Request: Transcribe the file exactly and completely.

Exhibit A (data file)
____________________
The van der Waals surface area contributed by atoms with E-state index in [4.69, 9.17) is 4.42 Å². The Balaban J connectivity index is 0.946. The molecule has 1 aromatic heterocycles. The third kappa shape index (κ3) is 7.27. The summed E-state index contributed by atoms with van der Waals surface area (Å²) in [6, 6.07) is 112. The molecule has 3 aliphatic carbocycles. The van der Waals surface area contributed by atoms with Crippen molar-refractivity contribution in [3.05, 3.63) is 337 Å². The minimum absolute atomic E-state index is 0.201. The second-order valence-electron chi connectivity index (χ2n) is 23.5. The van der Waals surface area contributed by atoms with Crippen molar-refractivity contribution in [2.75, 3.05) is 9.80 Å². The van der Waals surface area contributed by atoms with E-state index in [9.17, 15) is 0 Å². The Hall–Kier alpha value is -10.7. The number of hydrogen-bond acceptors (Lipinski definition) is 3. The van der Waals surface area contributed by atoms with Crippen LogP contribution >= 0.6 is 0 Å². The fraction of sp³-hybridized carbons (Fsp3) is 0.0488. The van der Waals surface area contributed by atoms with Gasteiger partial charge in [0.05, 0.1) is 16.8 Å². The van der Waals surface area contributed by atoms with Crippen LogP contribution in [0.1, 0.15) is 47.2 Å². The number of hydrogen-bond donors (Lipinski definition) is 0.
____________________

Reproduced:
The van der Waals surface area contributed by atoms with E-state index in [4.69, 9.17) is 4.42 Å². The Balaban J connectivity index is 0.946. The molecule has 1 aromatic heterocycles. The third kappa shape index (κ3) is 7.27. The summed E-state index contributed by atoms with van der Waals surface area (Å²) in [6, 6.07) is 112. The molecule has 3 aliphatic carbocycles. The van der Waals surface area contributed by atoms with Crippen molar-refractivity contribution in [3.05, 3.63) is 337 Å². The minimum absolute atomic E-state index is 0.201. The second-order valence-electron chi connectivity index (χ2n) is 23.5. The van der Waals surface area contributed by atoms with Crippen molar-refractivity contribution in [2.75, 3.05) is 9.80 Å². The van der Waals surface area contributed by atoms with E-state index in [9.17, 15) is 0 Å². The Hall–Kier alpha value is -10.7. The number of hydrogen-bond acceptors (Lipinski definition) is 3. The van der Waals surface area contributed by atoms with Crippen LogP contribution >= 0.6 is 0 Å². The fraction of sp³-hybridized carbons (Fsp3) is 0.0488. The van der Waals surface area contributed by atoms with Gasteiger partial charge in [0.05, 0.1) is 16.8 Å². The van der Waals surface area contributed by atoms with Crippen LogP contribution in [0.1, 0.15) is 47.2 Å². The number of hydrogen-bond donors (Lipinski definition) is 0.